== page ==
White House says the Afghanistan war is won but NATO says not even close
The United States has claimed success in achieving its military mission of defeating al-Qaeda in Afghanistan while NATO is staying put as attacks escalate.
Less than several hundred al-Qaeda fighters were left in Afghanistan, Secretary of State Mike Pompeo said in a recent interview.
The U.S. launched its mission almost 19 years ago after declaring al-Qaeda was behind the 9/11 attacks, a claim the Taliban has long denied. The Taliban, a more structured fundamentalist Islamic group, refused to hand over al-Qaeda leader Osama bin Laden without proof. He was killed in Pakistan by U.S. special forces in 2011.
The NATO Resolute Support Mission, a western alliance launched in 2015 to train, advise and assist Afghan security forces, reaffirmed its commitment to remain ready, continue protecting the Afghan population from terrorism and pave the way towards lasting peace in the country.
NATO Secretary-General Jens Stoltenberg says now is the time for unity to resolve political challenges in Afghanistan.
“We need a functioning political process in Afghanistan, not least to be able to fully engage in the peace process,” Stoltenberg told a recent press conference.
Speaking after a virtual meeting of NATO defense ministers in Brussels, he said the security situation in Afghanistan remained fragile.
NATO would reduce the number of its troops in Afghanistan from 16,000 to 12,000, he said. “But we will be able to continue our operations very much as we have done for several years now.”
Stoltenberg said any reduction would be conditions-based and “we remain committed to Afghanistan. We will continue to provide training, assistance and also financial support.” He said the best way to support peace efforts was to continue backing the Afghan security forces, and send a message to the Taliban that they would not win on the battlefield.
NATO is providing support to the Afghan forces in fighting COVID-19, including medical equipment and training on how to cope with the crisis.
For weeks, the Resolute Support mission, under the command of U.S. Army General Austin S. Miller, helped get supplies to Afghan National Police in 14 provinces, including medical and cleaning material, sanitizers and personal protective equipment.
The mission said police and army units in Panjshir, Parwan, Nuristan, Herat, Ghor, Farah, Baghdis, Kabul, Nimroz, Kandahar, Uruzgan, Zabul and Daikundi and Helmand were better equipped to protect themselves against COVID-19 and continue their important missions.
Over the past two months, the Taliban has allegedly conducted about 55 attacks per day, said the Afghan National Security Council, reflecting a spike in violence since the U.S.-Taliban peace agreement was brokered in Qatar on February 29.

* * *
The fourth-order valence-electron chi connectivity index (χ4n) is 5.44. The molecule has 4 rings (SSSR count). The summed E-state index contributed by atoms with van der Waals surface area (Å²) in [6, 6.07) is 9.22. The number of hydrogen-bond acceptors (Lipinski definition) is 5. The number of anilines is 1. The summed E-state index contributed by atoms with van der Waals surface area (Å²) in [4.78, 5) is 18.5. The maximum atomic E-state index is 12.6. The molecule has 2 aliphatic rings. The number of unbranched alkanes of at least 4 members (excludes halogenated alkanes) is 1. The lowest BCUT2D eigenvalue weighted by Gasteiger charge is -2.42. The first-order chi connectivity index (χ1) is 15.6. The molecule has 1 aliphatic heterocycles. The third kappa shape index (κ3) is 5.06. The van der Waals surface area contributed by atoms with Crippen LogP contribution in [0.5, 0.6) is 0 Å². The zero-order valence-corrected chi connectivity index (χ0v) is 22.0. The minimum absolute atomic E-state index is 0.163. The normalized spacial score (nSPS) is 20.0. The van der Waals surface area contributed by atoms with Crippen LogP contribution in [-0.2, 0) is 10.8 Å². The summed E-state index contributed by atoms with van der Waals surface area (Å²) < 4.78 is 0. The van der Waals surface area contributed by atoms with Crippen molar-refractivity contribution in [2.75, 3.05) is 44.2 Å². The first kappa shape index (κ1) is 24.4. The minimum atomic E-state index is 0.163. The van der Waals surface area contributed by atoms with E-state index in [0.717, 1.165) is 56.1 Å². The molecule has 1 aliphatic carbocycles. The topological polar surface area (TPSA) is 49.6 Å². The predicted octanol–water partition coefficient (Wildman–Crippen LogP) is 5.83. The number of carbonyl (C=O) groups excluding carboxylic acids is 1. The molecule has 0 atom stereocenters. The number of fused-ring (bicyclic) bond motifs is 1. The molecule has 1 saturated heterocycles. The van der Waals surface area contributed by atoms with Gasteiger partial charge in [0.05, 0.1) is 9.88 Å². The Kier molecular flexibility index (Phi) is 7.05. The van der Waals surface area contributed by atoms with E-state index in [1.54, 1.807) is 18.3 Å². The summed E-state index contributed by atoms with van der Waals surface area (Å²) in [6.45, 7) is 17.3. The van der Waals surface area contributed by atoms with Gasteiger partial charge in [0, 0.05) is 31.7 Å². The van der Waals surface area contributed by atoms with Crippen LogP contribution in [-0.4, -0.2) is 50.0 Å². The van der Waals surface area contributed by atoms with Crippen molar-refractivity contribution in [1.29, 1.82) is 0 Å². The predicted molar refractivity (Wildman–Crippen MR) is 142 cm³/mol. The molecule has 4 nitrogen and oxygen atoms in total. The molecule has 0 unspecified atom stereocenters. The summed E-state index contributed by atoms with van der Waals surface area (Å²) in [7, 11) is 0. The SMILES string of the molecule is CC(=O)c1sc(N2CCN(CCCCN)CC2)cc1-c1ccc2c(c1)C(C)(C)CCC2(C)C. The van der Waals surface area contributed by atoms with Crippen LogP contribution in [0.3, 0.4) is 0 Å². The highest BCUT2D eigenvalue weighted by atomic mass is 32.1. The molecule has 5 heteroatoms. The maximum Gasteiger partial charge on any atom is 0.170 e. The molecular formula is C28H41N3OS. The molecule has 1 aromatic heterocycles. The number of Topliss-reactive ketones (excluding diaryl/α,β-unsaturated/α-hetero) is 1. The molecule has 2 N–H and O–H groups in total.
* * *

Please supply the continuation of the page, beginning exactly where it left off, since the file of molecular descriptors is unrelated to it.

Late last week, House Foreign Affairs Committee Chairman Eliot Engel and Ranking Member Michael McCaul voiced their concern at the surge in Taliban attacks.
“The dramatic increase in violence in Afghanistan is an unacceptable violation of the Trump Administration’s February agreement with the Taliban,” they said in a joint statement.
Taliban’s continued attacks on Afghan security forces are creating questions whether the Taliban would uphold their commitments, jeopardize progress towards peace and prevent negotiations from moving forward, they said.
“During the COVID-19 pandemic, the increase in violence prevents Afghans from focusing on the health crisis,” the committee members said. All parties should stop attacks and enter into a humanitarian crisis ceasefire, deescalate the cruel cycle of violence and take the road to peace and stability.
Today a suicide bomber killed at last 40 people and injured 60 more during a funeral ceremony for a former Afghan Local Police commander in eastern Nangarhar province, said Attaullah Khogyani, the governor’s spokesman. The suicide attack occurred in the Khewa district of the province around 11 a.m.
“The Taliban are not committed to peace,” said former Balkh Governor Atta Mohammad Noor.
Complicating the challenge are foreign fighters joining the Taliban. In northeastern Badakhshan province, about 400 foreign militants, mostly from Tajikistan and Uzbekistan, have joined the Taliban against the Afghan security personnel, said Governor Zakaria Sawda.
The foreign rebels, including combatants from China’s northwestern region of Xinjiang and Russia’s North Caucasus region of Chechnya, were fighting against the Afghan forces in Warduj, Jurm and Yamgan districts, the official added.
“The Taliban and their foreign allies are trying to create a huge terrorist hub in the province,” said Sawda. The rebel attempt is a “serious concern.”
Pompeo said his country would protect itself without having tens of thousands of soldiers stationed in Afghanistan, Iraq and Syria.